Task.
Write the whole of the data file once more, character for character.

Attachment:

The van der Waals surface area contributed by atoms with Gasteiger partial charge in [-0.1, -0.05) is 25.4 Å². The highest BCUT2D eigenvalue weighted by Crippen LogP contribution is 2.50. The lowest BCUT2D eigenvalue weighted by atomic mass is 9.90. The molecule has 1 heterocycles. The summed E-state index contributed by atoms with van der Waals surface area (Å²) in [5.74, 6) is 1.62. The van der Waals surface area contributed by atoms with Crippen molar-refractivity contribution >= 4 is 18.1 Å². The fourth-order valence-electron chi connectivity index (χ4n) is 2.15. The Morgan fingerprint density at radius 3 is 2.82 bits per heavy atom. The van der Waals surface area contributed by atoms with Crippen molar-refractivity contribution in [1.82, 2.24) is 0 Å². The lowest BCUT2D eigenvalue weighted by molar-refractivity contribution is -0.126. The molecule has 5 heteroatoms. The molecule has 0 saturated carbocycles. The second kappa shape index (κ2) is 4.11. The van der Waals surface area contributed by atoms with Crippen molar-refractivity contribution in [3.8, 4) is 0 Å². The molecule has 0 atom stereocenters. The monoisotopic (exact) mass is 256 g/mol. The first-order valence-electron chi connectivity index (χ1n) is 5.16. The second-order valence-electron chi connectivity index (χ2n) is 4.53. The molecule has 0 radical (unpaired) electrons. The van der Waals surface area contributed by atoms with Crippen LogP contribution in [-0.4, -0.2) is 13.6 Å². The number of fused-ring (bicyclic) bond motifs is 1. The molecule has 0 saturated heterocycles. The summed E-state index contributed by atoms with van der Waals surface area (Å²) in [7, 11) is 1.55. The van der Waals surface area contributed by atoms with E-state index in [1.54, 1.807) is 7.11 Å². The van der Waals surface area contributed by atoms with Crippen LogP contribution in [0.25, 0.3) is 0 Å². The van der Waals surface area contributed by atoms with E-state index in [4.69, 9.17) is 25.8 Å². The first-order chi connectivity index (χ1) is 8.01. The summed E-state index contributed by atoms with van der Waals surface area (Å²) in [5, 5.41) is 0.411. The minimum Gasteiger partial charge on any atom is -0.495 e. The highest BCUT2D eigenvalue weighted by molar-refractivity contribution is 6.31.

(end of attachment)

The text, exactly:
The van der Waals surface area contributed by atoms with Gasteiger partial charge in [-0.1, -0.05) is 25.4 Å². The highest BCUT2D eigenvalue weighted by Crippen LogP contribution is 2.50. The lowest BCUT2D eigenvalue weighted by atomic mass is 9.90. The molecule has 1 heterocycles. The summed E-state index contributed by atoms with van der Waals surface area (Å²) in [5.74, 6) is 1.62. The van der Waals surface area contributed by atoms with Crippen molar-refractivity contribution >= 4 is 18.1 Å². The fourth-order valence-electron chi connectivity index (χ4n) is 2.15. The Morgan fingerprint density at radius 3 is 2.82 bits per heavy atom. The van der Waals surface area contributed by atoms with Crippen molar-refractivity contribution in [1.82, 2.24) is 0 Å². The lowest BCUT2D eigenvalue weighted by molar-refractivity contribution is -0.126. The molecule has 5 heteroatoms. The molecule has 0 saturated carbocycles. The second kappa shape index (κ2) is 4.11. The van der Waals surface area contributed by atoms with Crippen molar-refractivity contribution in [3.8, 4) is 0 Å². The molecule has 0 atom stereocenters. The monoisotopic (exact) mass is 256 g/mol. The first-order valence-electron chi connectivity index (χ1n) is 5.16. The second-order valence-electron chi connectivity index (χ2n) is 4.53. The molecule has 0 radical (unpaired) electrons. The van der Waals surface area contributed by atoms with Crippen LogP contribution in [-0.4, -0.2) is 13.6 Å². The number of fused-ring (bicyclic) bond motifs is 1. The molecule has 0 saturated heterocycles. The summed E-state index contributed by atoms with van der Waals surface area (Å²) in [7, 11) is 1.55. The van der Waals surface area contributed by atoms with E-state index in [1.54, 1.807) is 7.11 Å². The van der Waals surface area contributed by atoms with Crippen LogP contribution in [0.25, 0.3) is 0 Å². The van der Waals surface area contributed by atoms with E-state index in [4.69, 9.17) is 25.8 Å². The first-order chi connectivity index (χ1) is 8.01. The summed E-state index contributed by atoms with van der Waals surface area (Å²) in [5, 5.41) is 0.411. The minimum Gasteiger partial charge on any atom is -0.495 e. The highest BCUT2D eigenvalue weighted by molar-refractivity contribution is 6.31.